DOES YOUR CHILD HAVE RECURRENT EAR INFECTIONS?
Your doctor will first ask you about the history of this problem.
How many ear infections has your child had and over what time period?
What are the symptoms during an infection? Fever? Pain? Decreased appetite? Waking up at night?
Have you noticed a change in your child’s hearing or your child speaking loudly? How is your child’s speech?
Is your child’s balance affected?
Is your child’s ear infection normally treated with antibiotics? What antibiotics? Do they work? Does the ear fluid clear after the ear infection?
Does your child have any other medical problems? Has your child ever had surgery? Is your child allergic to any medications? Is your child taking any medications at this time? Did anyone else in the family ever have recurrent ear infections?
- Your doctor will then examine your child. They will specifically be looking at the ear for fluid and position of the eardrum.
- Your doctor will likely order a hearing test for your child. An order will be written and you will call to schedule this test in the near future. The audiologist will send your doctor a report of your hearing test. Your doctor will call to notify you of the results and further recommendations.
- Your doctor will discuss appropriate treatment options for your child including close monitoring, medications or surgery including ear tubes and possibly adenoidectomy.
Ear tubes are small plastic grommets which look like spools of thread. During surgery, an incision is made in the ear drum and the tube is placed to keep this hole open. The tube allows fluid to drain out and air to get in the middle ear. The tubes usually stay in the ear drum for 12-18 months. The tubes normally fall out of the ear drum on their own and the ear drum hole closes. After a child has ear tubes, the ears will need to be checked periodically to make sure the tubes are in place and functioning. The tubes can get blocked, fall out to early, stay in too long requiring removal, or leave a hole in ear drum which needs to be repaired. There may be a scar or thickening of the ear drum where the tube had been. This thickening usually does not affect the hearing. Placement of ear tubes is a surgical procedure that is preformed under general anesthesia lasting about 15 minutes. Patients go home the same day with minimal ear pain. A child can return to school and normal activities the following day.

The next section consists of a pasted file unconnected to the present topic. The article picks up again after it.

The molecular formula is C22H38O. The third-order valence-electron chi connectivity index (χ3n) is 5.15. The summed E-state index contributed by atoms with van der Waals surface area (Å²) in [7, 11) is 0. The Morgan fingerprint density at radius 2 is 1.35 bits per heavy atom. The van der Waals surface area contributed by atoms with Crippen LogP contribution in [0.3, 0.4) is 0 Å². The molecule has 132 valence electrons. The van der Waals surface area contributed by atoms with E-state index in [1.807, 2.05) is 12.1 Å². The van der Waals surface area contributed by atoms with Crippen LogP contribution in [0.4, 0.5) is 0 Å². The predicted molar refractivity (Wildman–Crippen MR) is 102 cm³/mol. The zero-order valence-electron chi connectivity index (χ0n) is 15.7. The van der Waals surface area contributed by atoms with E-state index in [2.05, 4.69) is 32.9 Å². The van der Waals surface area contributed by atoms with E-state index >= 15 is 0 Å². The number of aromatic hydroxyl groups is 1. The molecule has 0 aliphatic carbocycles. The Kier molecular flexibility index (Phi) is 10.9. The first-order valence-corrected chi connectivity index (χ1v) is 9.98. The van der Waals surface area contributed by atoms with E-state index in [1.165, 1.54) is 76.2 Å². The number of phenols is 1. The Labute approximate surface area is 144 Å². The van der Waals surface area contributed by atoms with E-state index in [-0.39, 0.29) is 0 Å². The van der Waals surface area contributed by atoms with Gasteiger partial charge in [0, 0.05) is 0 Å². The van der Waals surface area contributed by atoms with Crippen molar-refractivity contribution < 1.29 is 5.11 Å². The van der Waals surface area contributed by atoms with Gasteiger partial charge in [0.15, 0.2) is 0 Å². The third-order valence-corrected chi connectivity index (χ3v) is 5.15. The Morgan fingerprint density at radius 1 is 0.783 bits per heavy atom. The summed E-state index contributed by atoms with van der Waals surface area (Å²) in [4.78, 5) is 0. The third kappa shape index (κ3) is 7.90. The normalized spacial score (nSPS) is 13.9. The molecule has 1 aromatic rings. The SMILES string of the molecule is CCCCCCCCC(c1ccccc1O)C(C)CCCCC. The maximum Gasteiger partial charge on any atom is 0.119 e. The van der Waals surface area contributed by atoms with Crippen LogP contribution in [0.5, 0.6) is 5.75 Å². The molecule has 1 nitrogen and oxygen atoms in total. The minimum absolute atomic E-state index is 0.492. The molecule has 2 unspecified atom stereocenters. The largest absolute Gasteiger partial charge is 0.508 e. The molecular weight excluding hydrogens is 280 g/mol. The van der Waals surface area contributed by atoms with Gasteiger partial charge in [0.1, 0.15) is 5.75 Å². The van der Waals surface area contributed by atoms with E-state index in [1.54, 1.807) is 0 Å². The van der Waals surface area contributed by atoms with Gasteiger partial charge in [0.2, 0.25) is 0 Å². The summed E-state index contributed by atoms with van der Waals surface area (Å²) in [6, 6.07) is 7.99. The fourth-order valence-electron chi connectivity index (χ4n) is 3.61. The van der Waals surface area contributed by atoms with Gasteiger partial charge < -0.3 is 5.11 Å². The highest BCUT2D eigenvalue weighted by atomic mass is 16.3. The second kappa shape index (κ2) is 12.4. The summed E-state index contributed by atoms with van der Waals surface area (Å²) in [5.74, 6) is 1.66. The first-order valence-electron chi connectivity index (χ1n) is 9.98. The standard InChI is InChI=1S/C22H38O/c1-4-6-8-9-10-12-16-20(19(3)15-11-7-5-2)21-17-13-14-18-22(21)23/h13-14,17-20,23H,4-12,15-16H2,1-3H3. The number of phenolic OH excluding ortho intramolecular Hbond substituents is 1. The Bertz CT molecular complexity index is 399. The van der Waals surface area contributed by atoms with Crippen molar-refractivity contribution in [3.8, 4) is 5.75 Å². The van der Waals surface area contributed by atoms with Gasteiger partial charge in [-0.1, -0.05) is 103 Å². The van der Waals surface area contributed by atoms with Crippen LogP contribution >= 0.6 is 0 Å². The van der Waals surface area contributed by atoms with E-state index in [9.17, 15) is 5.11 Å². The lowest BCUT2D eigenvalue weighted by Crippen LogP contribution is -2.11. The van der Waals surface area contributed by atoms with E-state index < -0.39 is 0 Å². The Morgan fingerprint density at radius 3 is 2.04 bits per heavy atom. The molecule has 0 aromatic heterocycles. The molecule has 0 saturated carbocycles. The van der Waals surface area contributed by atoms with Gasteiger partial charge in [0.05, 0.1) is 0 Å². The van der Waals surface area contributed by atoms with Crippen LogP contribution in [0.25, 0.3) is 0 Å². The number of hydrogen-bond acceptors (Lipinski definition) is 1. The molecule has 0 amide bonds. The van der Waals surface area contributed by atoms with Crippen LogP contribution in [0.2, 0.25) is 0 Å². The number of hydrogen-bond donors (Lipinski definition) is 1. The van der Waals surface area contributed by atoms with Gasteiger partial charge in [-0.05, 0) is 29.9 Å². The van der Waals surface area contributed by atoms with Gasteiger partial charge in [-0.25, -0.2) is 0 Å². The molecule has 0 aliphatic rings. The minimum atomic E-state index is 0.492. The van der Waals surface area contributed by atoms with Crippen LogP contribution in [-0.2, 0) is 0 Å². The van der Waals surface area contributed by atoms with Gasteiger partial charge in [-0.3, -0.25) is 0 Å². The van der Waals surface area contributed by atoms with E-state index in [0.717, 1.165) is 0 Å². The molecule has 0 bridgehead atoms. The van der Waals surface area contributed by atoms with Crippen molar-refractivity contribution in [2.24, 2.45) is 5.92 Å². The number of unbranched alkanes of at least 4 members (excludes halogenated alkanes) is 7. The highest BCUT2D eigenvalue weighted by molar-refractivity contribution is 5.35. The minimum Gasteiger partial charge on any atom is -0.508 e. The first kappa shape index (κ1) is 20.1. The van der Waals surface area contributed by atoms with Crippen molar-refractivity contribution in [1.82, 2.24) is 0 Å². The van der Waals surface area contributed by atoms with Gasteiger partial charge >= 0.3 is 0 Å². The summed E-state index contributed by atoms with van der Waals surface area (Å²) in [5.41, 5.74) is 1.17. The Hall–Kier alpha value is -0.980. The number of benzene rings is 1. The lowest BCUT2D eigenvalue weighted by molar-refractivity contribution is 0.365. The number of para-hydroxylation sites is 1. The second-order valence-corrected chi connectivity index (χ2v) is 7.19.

In older children who are having recurrent ear infections or a child is having a second set of tubes placed, an adenoidectomy is also often recommended. An adenoidectomy is a surgery done through the mouth to remove the adenoid tissue in the back of the nose. The adenoids are usually removed if they are enlarged blocking the back of the nose or as the source of bacteria that is re-infecting the nose and ears. Surgery is preformed under general anesthesia, usually lasting less than 30 minutes. Most often patients can go home the same day as the adenoidectomy. Recovery is usually 3 to 5 days, requiring light activity and possibly pain medication.
An x-ray or scope exam may be recommended to evaluate the adenoids. The adenoids are lymphoid tissue in the back of your nose similar to the tonsils. The scope exam can be done during your office visit. Medication is sprayed to decongest and numb the nose. A tiny camera is the used to look inside the nose to inspect the nasal passages, the adenoids and the back of the throat. If an x-ray is ordered, it can usually be done the same day in the radiology department. Once your doctor receives the report and looks at the x-ray they will notify you of the results and further recommendations.
- If surgery is recommended, you will meet with surgery schedulers to pick a date and discuss insurance coverage.
- If observation or medical treatment is recommended, your prescriptions will be sent to your pharmacy and you will schedule a follow up appointment.